Recently in Empennage Category

Dimpling rudder skin

I dimpled the holes in the rudder skin that connect to the spar and the top and bottom ribs. Now the skin is ready for priming that edge. I didn't prime this region before, because those rivet holes needed to be match drilled after riveting the stiffeners and bending the trailing edge.

Did I ever mention that the DRDT-2 is a great tool? A heavy sucker, but wonderful to work with.


Rudder horn riveting

In my last post about the rudder horn you might have noticed that I riveted the R-710 rudder horn brace first, and then the rivets that connect the rudder horn and the rear spar. Van's calls out for a different order, but I have no idea how to add the brace without serious bending once the rudder horn, bottom rib and rear spar are connected. That's why I did it this way.

I had to make an L-shaped custom bucking bar to reach all those rivets through the small hole in the rudder horn brace, but in the end it all worked. Look ma, all solid rivets:




Deburring rudder skin

I deburred the holes from the rudder skin to the spar, and edge-finished the skin.

Riveting HS spars, trim reinforcement plate, and HS nose ribs

I got some work done on the RV in the past few days, but didn't write any updates here, so today's entry actually covers three days.

As you already read I have lots of primed parts now, so I could do some riveting. I started with the horizontal stabilizer spars. The rear spar consists of the left and right channel (HS-603PP) and two reinforcement bars (HS-609PP) plus some hinge brackets and the central bearing for the elevators. Here you see the reinforcement bars clecoed to the spar channels:


And the riveted spar:


The plans call for AN470AD4-5 rivets for the outer hinge brackets (HS-413PP), but they are way too long and so I used -4 rivets after the very first -5 rivet tipped over and I had to drill it out.

The central bearing is bolted to the spar. Instead of AN-365 nylocks I decided to use all-metal locknuts (MS-21042) because they are quite a bit lighter (0.75g vs 2.2g) and perform the same. Here they are, torqued and sealed:


The next day I proceeded with the front spar. Again it's made from two halves (HS-702), this time jointed with two angles (HS-810-1 and HS-814-1). That's what they looked like about half way through the riveting:


And the (almost) finished product. The central rivets are flush rivets which I did later, and the other holes stayed empty for ribs and the fuselage attachment:


Talking about ribs, I also riveted the main ribs to the spar. Looks like an airplane, doesn't it? I can assure you that no neighbors were harmed during the generation of airplane noises.


Fast forward two days. This afternoon I drove and squeezed some more rivets. As an easy starter I attached the plate nuts to the E-615PP trim access reinforcement plate. Instead of dimpling the plate nuts I machine countersunk the reinforcement plate and used NAS1097 flush rivets.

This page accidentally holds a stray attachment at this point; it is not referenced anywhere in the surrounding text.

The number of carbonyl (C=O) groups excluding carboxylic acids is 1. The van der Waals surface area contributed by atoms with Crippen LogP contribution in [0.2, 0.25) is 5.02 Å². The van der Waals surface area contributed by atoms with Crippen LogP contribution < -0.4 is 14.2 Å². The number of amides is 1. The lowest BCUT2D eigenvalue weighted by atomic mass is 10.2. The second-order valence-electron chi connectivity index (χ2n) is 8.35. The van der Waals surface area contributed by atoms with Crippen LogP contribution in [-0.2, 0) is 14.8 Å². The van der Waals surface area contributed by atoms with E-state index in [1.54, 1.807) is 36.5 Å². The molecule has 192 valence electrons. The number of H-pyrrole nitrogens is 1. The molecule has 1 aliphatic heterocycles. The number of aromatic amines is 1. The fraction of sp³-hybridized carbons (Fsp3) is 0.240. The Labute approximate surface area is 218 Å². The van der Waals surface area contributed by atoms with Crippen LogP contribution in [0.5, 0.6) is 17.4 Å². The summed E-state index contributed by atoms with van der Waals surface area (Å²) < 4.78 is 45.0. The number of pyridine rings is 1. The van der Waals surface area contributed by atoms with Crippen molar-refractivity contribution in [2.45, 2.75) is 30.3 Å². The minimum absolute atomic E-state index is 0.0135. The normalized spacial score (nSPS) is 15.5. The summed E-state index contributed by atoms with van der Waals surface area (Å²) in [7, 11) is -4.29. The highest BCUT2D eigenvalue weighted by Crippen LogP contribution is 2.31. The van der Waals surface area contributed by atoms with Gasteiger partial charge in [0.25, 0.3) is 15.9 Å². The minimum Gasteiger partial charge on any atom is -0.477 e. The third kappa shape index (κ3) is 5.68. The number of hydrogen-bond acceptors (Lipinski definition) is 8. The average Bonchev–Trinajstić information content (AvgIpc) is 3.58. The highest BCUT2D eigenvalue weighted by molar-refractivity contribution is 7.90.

And finally I riveted the HS-707 nose ribs into the two HS skins. I'm glad I have the tungsten bar. There isn't much space to buck the forward rivets:


Priming left HS skin

Last night I primed the left HS skin. That was the last missing part of the horizontal stabilizer. I'm still fighting with the spraying. Certainly the education bit of "education and recreation".

Priming, deburring and dimpling

Since the wind was forecast to be strong from the north-west, I didn't go to the glider club today. With this wind direction we get some nasty turbulence on the runway and often don't fly at all. So I primed some more HS parts and then deburred and dimpled the left HS skin. No pictures today -- you've seen it all before.

Priming HS parts

Tonight I primed some of the HS parts: The right skin, the left skeleton, and one of the rear spar reinforcement bars. When I primed the rudder skin, I cleaned and etched it in my backyard. Today I tried the bath tub, and even though it's not perfect, I don't depend on weather or daylight:


The parts in the paint booth:


Deburring left HS skeleton, drilling the missing bits

Yesterday night I disassembled the left HS and drilled the hinge bearing assembly (HS-411 + VA-146) to the rear spar. You might have noticed that I don't really follow the order of the instructions, but work much more in parallel. According to the instructions I should have drilled this a year ago, well before clecoing and drilling the rest of the HS, but at that time I didn't have the primer yet, so I couldn't prime the bearing, so I couldn't rivet that assembly, so I couldn't drill ... well, you get the idea.


I also drilled the remaining holes from the HS-810-1 and HS-814-1 reinforcement angles to the front spar. Today I deburred, scuffed and dimpled the skeleton. Still need to deburr and dimple the skin, but that's for another day.

Preparing right HS skin

Weekend, marginal weather, work (the kind that pays the bills) -- today that summarizes most of the day. Nevertheless I prepared new elastic bands for my glider's canopy cover, so that it hopefully doesn't get blown off by the wind anymore, and I deburred and dimpled the right HS skin. Looks like I'll have another priming session next week.



Rudder skeleton

Today I came back from work rather late, after a frustrating day of merging two software projects, so I really wanted to do something fun and set some rivets. The first victims of my enthusiasm were the R-703 tip rib and the R-713 counterbalance skin:


Then I continued with the upper two spar reinforcement plates and finally squeezed the first seven rivets of the R-710 rudder horn brace and the R-405 rudder horn. The hand squeezer with the longeron yoke comes handy here, but I guess I will have to use the gun for the rivets holding the rudder horn to the spar.


Yes, I primed the rudder horn too wet. Still learning ...

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